Charlemagne

EGINHARD

He was very forward in succouring the poor, and in that gratuitous generosity which the Greeks call alms, so much so that he not only made a point of giving in his own country and his own kingdom, but when he discovered that there were Christians living in poverty in Syria, Egypt, and Africa, at Jerusalem, Alexandria, and Carthage, he had compassion on their wants, and used to send money over the seas to them.

Charlemagne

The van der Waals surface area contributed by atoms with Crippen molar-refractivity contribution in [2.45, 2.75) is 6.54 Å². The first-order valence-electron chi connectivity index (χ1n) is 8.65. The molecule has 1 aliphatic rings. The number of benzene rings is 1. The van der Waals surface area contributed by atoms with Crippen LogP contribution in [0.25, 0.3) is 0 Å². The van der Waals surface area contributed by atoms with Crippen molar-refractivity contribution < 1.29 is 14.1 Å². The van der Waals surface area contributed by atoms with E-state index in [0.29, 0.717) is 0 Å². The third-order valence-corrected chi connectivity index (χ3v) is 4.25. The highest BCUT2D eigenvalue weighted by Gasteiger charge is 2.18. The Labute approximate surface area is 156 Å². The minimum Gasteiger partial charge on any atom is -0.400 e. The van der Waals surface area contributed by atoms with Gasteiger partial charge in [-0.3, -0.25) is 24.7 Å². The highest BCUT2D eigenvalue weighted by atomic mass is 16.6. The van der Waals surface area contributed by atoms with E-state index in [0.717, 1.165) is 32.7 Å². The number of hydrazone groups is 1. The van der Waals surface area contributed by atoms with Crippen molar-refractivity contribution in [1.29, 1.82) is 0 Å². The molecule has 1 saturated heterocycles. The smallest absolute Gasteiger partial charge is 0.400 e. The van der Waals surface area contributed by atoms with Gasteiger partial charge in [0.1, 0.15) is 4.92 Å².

Charles was temperate in eating, and particularly so in drinking, for he abominated drunkenness in anybody, much more in himself and those of his household; but he could not easily abstain from food, and often complained that fasts injured his health. He very rarely gave entertainments, only on great feast-days, and then to large numbers of people. His meals ordinarily consisted of four courses, not counting the roast, which his huntsmen used to bring in on the spit; he was more fond of this than of any other dish. While at table, he listened to reading or music. The subjects of the readings were the stories and deeds of olden time: he was fond, too, of St. Augustine's books, and especially of the one entitled "The City of God:" He was so moderate in the use of wine and all sorts of drink that he rarely allowed himself more than three cups in the course of a meal. In summer, after the midday meal, he would eat some fruit, drain a single cup, put off his clothes and shoes, just as he did for the night, and rest for two or three hours. He was in the habit of awaking and rising from bed four or five times during the night. While he was dressing and putting on his shoes, he not only gave audience to his friends, but if the Count of the Palace told him of any suit in which his judgment was necessary, he had the parties brought before him forthwith, took cognizance of the case, and gave his decision, just as if he were sitting on the judgment-seat. This was not the only business that he transacted at this time, but he performed any duty of the day whatever, whether he had to attend to the matter himself, or to give commands concerning it to his officers.